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Virginia Woolf, A Room of One's Own & Orlando - Book Report/Review Example

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This book report tells about the great novelist Virginia Woolf and her A Room of One's Own and Orlando. The author discussed the androgynous quality of the human mind. The main issue which is describes in the book review is the differences and similarities between the men and the women. …
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Virginia Woolf, A Room of Ones Own & Orlando
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Virginia Woolf, A Room of One's Own & Orlando

Download file to see previous pages... But that failing is too rare for one to complain of it, since without some mixture of the kind the intellect seems to predominate and the other faculties of the mind harden and become barren."
The mention of intellect indicates directly enough that this theory is not alien to the general "metaphysic" of Virginia Woolf's art. Mrs. Dalloway, Mrs. Ramsay, if they are to overleap the boundaries of their own individual selves, must arrive at an understanding of men as well as of women sex cannot raise a barrier to cleave the basic likeness that they find.
The germs of this theory, as it appears in The Voyage Out, have already been noticed. Night and Day also contains hints of it: Katharine is twice compared to Rosalind, and Katharine and Cassandra "represented very well the manly and the womanly sides of the feminine nature."
In A Room of One's Own, where Mrs. Woolf discusses the androgynous quality of the human mind, she states quite clearly: "Some collaboration has to take place in the mind between the woman and the man before the act of creation can be accomplished. Some marriage of opposites has to be consummated." The idea of creative tension is merely touched upon, however; never in Mrs. Woolf is it as fully developed as in Eliot.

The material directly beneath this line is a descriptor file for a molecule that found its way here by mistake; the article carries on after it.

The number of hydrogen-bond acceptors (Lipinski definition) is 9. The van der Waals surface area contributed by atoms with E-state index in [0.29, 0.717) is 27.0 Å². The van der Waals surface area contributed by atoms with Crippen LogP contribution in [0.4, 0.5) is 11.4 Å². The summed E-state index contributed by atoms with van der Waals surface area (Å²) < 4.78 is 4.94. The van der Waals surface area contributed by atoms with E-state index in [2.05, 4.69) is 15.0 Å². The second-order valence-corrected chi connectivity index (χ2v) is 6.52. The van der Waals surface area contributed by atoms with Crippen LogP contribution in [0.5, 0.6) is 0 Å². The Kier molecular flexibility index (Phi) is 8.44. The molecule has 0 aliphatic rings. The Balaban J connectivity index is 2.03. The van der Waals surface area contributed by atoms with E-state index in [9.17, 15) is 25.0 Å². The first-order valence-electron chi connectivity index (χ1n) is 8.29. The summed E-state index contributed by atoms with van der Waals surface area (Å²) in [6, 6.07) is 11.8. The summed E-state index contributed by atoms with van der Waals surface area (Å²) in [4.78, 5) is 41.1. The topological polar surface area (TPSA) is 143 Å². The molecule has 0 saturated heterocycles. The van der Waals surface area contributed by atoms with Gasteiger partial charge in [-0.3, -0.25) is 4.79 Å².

There is another, more important difference between Eliot's ideas and those of Virginia Woolf. Eliot believes that life has a divine pattern and an ultimate meaning, which one discovers upon union with the still point. The pattern is evolving, rather than final: "the pattern is new in every moment." And the individual has his choice: simply to be moved in the movement, like a hollow man acted upon but not acting; to cut himself off and attempt to create an...
The book review dwells upon a characteristic of persons of the opposite sex in the novels of Virginia Woolf, A Room of One's Own and Orlando. The only pattern Mrs. Woolf acknowledges is that of the general flux and flow of life itself, the "eternal renewal, the incessant rise and fall and fall and rise again". Beyond that, for Mrs. Woolf, there is no divine pattern, no ultimate meaning; beyond that, whatever pattern or meaning life seems to have is that which one arbitrarily imposes in defiance of life's fluidity and chaos; and this pattern which the individual creates must be perpetually remade. Orlando has been called "a study in multiple personality, and a protest against the too narrow labeling of anybody"; "a dynamic fantasia on the history of England's spirit" "une histoire raccourcie de la littérature anglaise"; "a learned parable of literary criticism". Ruth Gruber, calling it a satire on criticism, adds that it "seems as much the history of Virginia Woolf's own literary growth as that of Miss Sackville-West or of England. Virginia Woolf appears to trace her poetic development from that of a romantic child to a woman seeking the realities modulated by her sex." All these statements about Orlando can be called true. Nevertheless, there is a dilemma in the novels. Different though the sexes are, they intermix. In every human being a vacillation from one sex to the other takes place, and often it is only the clothes that keep the male or female likeness, while underneath the sex is the very opposite of what it is above. ...Download file to see next pagesRead More
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